NASA's latest video may be the most beautiful thing you see toda - FOX10 News | WALA

NASA's latest video may be the most beautiful thing you see today

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NASA has released a video shot in space of the Aurora Borealis and Aurora Australis phenomena and it is, quite frankly, phenomenal. (NASA) NASA has released a video shot in space of the Aurora Borealis and Aurora Australis phenomena and it is, quite frankly, phenomenal. (NASA)
NASA has released a video shot in space of the Aurora Borealis and Aurora Australis phenomena and it is, quite frankly, phenomenal. (NASA) NASA has released a video shot in space of the Aurora Borealis and Aurora Australis phenomena and it is, quite frankly, phenomenal. (NASA)
NASA has released a video shot in space of the Aurora Borealis and Aurora Australis phenomena and it is, quite frankly, phenomenal. (NASA) NASA has released a video shot in space of the Aurora Borealis and Aurora Australis phenomena and it is, quite frankly, phenomenal. (NASA)
NASA has released a video shot in space of the Aurora Borealis and Aurora Australis phenomena and it is, quite frankly, phenomenal. (NASA) NASA has released a video shot in space of the Aurora Borealis and Aurora Australis phenomena and it is, quite frankly, phenomenal. (NASA)
NASA has released a video shot in space of the Aurora Borealis and Aurora Australis phenomena and it is, quite frankly, phenomenal. (NASA) NASA has released a video shot in space of the Aurora Borealis and Aurora Australis phenomena and it is, quite frankly, phenomenal. (NASA)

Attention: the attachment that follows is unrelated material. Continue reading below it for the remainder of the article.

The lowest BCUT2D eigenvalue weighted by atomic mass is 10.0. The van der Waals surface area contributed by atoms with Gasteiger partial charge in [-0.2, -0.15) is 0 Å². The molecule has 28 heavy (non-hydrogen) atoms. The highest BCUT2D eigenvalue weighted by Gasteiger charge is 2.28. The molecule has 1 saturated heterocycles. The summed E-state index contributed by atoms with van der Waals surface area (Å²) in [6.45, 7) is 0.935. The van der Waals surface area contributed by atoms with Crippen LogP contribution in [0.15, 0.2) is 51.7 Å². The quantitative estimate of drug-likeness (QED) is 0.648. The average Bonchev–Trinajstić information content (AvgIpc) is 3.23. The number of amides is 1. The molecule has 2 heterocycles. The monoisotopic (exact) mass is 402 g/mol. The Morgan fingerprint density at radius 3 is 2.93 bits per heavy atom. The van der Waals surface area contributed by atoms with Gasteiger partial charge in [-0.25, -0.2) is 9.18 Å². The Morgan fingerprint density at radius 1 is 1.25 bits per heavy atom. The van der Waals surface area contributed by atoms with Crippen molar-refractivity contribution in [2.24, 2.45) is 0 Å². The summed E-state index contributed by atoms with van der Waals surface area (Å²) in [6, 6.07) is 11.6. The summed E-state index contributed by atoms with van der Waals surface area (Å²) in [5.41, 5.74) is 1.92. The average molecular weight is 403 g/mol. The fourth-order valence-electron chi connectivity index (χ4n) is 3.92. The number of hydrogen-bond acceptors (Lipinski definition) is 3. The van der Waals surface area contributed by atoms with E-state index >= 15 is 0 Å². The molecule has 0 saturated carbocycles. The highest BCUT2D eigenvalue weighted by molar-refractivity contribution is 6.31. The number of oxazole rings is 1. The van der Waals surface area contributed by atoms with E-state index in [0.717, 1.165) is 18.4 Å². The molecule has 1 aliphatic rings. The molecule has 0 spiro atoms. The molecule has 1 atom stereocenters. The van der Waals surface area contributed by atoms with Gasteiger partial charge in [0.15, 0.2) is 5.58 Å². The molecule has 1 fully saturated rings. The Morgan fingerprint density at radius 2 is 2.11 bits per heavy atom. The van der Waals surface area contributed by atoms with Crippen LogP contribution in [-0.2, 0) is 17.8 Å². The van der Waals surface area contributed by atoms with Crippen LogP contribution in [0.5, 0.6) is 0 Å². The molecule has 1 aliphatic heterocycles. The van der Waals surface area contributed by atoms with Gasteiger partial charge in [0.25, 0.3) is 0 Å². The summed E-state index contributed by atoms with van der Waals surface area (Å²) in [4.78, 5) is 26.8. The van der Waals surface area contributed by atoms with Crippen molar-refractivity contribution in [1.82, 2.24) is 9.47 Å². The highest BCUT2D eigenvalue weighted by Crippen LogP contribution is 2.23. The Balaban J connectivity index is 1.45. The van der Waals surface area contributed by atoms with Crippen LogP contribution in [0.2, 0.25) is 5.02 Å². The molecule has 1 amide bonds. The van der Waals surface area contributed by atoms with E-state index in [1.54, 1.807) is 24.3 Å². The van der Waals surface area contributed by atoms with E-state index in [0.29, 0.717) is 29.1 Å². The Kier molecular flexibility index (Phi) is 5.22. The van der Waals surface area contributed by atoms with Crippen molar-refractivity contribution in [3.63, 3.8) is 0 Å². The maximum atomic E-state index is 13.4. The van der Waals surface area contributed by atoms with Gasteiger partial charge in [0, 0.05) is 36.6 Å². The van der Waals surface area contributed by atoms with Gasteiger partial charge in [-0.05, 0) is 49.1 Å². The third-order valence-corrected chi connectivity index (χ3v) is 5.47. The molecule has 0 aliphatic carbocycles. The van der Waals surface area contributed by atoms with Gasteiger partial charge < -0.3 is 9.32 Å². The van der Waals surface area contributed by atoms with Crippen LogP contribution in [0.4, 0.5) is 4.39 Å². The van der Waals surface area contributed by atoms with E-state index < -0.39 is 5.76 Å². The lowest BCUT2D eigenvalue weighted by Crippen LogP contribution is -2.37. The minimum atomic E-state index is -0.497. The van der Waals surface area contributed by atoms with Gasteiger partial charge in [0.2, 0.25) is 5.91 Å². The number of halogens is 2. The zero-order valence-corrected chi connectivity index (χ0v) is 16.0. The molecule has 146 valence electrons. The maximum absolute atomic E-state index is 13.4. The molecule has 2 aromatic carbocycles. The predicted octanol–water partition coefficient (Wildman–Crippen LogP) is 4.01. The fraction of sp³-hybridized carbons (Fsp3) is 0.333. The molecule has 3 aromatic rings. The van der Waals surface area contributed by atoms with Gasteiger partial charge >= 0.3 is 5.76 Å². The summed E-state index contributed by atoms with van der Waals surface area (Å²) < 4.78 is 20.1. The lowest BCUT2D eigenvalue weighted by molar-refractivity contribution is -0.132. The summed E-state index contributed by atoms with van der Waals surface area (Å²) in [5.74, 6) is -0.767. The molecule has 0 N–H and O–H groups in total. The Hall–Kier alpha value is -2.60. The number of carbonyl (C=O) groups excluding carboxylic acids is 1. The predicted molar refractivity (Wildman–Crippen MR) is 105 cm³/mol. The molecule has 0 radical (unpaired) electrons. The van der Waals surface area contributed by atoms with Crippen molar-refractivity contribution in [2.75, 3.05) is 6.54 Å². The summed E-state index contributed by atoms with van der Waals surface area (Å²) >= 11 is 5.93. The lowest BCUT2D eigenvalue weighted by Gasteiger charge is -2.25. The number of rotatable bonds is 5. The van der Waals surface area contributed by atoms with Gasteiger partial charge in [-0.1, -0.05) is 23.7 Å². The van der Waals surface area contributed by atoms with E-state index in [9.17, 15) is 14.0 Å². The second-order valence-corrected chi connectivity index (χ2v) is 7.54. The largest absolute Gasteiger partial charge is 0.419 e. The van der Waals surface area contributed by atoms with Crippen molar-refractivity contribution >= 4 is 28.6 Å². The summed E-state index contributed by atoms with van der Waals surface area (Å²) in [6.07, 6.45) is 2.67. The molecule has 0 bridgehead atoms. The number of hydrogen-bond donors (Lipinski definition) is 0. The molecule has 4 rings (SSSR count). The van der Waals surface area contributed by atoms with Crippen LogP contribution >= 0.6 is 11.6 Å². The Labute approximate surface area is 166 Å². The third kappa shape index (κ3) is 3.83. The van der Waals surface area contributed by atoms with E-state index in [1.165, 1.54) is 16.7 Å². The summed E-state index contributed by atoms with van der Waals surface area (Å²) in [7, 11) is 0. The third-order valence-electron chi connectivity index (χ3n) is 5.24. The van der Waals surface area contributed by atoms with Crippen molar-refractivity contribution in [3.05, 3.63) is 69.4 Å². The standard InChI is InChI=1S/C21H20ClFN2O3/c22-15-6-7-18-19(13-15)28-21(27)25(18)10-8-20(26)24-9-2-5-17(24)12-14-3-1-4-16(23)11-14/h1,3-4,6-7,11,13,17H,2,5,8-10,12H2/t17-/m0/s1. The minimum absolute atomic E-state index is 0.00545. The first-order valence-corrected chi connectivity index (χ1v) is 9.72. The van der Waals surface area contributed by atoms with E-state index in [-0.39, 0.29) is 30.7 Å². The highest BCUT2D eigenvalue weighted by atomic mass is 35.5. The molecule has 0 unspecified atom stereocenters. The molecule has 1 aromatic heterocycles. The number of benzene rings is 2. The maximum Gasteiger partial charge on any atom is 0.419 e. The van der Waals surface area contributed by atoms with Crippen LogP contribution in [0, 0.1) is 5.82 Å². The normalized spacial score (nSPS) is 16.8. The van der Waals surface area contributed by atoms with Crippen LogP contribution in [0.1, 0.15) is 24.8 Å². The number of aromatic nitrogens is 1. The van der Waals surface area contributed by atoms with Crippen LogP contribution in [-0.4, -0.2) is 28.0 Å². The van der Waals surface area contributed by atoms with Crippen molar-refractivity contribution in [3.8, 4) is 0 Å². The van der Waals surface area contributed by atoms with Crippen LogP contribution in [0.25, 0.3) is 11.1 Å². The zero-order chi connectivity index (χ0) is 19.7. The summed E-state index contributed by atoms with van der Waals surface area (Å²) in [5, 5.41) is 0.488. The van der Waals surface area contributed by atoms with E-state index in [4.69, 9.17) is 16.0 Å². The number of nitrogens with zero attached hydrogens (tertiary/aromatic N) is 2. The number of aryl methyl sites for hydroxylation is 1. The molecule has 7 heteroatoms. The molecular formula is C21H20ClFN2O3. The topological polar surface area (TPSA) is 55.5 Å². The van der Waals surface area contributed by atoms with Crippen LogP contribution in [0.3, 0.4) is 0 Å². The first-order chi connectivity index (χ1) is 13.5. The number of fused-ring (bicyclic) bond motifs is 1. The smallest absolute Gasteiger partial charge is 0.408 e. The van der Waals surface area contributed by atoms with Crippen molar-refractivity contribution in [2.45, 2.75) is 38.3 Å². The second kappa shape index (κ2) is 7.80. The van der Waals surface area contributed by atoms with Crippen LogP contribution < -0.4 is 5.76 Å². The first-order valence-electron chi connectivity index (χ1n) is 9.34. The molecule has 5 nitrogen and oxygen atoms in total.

(CNN) -

NASA has released a video shot in space of the Aurora Borealis and Aurora Australis phenomena and it is, quite frankly, phenomenal.

The five-minute clip, produced for NASA TV by Harmonic and released on Apr 17, uses time lapses shot from the International Space Station and shows the dancing lights, which occur when electrically charged electrons and protons in the Earth's magnetic field collide with neutral atoms in the upper atmosphere, in gorgeous Ultra-High Definition.

Named after Aurora, the Roman goddess of dawn, the lights are usually seen in high latitude regions.

The Aurora Borealis, also known as the Northern Lights, is seen in northern latitudes while the Aurora Australis, known as the Southern Lights, can be seen in high southern latitude areas in Antarctica, Chile, Argentina, New Zealand and Australia.

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